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Case Report 


Aziza Al Turki, 2019;3(11):967–970.

International Journal of Medicine in Developing Countries

Mandibular first molar with multiple roots: a case report

Aziza Al Turki1*

Correspondence to: Azizah Abdulaziz Al Turki

*National Guard Hospital, Ministry of National Guard-Health Affairs, Kingdom of Saudi Arabia.

Email: dr.aziza.alturki [at] gmail.com

Full list of author information is available at the end of the article.

Received: 08 August 2019 | Accepted: 13 August 2019


ABSTRACT

Background:

A mandibular first molar with two distal roots is an interesting example of anatomic variation.


Case Presentation:

This report describes a case of mandibular first molar with four roots (two mesial and two distal). The canals were shaped with K3 instrument (Sybron Endo, West Collins, CA, USA) and irrigated with 2.5% sodium hypochlorite. The canals were then obturated with gutta-percha and AH 26 sealer.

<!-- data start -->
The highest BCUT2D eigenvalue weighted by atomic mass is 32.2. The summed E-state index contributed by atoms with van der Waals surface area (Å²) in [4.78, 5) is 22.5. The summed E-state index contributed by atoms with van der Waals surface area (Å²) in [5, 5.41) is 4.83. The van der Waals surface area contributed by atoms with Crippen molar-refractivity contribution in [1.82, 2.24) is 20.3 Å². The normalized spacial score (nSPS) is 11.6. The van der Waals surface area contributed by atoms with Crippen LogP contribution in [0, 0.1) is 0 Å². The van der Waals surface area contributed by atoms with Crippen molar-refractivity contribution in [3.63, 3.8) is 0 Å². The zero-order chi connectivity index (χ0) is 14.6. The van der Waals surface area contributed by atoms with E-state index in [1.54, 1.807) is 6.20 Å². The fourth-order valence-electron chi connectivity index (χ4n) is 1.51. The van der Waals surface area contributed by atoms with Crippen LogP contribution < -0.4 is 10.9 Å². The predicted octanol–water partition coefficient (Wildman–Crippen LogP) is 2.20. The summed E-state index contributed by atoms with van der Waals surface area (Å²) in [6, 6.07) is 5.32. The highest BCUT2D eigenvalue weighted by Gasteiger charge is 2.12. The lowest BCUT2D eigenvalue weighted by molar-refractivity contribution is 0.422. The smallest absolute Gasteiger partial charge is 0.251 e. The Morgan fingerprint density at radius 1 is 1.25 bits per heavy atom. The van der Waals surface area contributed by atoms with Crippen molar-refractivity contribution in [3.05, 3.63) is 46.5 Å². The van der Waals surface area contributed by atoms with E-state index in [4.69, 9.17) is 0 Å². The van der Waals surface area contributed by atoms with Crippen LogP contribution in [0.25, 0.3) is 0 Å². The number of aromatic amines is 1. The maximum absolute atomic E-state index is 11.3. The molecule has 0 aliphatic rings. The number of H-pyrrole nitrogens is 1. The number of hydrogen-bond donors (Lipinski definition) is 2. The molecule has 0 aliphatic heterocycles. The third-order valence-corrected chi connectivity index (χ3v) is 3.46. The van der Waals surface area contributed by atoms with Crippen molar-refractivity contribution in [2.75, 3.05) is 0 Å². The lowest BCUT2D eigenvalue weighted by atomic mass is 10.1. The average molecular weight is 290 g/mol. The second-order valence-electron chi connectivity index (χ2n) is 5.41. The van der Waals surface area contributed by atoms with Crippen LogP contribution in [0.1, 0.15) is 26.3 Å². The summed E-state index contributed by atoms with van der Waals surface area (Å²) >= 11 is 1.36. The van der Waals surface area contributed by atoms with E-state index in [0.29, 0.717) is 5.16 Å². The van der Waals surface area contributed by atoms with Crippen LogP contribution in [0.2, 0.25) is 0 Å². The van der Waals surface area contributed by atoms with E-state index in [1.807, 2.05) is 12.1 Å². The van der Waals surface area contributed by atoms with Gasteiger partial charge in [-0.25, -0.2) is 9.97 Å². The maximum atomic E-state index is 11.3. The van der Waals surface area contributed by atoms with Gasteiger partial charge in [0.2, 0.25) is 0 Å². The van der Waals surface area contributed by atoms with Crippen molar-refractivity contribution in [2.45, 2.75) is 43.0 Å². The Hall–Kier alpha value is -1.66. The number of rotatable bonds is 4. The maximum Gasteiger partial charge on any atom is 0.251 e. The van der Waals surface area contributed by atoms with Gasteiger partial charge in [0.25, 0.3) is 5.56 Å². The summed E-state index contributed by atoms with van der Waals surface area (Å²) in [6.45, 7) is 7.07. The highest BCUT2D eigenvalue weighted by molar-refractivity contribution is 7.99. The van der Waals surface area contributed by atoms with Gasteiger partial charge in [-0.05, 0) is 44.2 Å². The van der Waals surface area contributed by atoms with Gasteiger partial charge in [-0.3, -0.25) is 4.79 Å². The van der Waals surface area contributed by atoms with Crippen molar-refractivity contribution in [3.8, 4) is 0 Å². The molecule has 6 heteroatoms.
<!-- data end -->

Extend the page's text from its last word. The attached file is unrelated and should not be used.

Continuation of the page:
Conclusion:

This case report shows an anatomic variation of external morphology of the tooth. This report presents a successful treatment of a mandibular first molar with four-rooted, two mesial and two distal roots.


Keywords:

Mandibular first molar, two mesial and two distal root, case report.


Introduction

Endodontic therapy involves treating vital and necrotic dental pulps so that patients can retain their natural teeth in function and esthetics. The main reasons for endodontic failure are apical percolation, incomplete canal obturation, and the presence of untreated canals [1]. Failure to recognize any unusual canal configuration would eventually lead to an unsuccessful treatment outcome. Although successful therapy depends on many factors, one of the most important is a missing canal. It can lead to infection years after treatment and cause the tooth to require further treatment.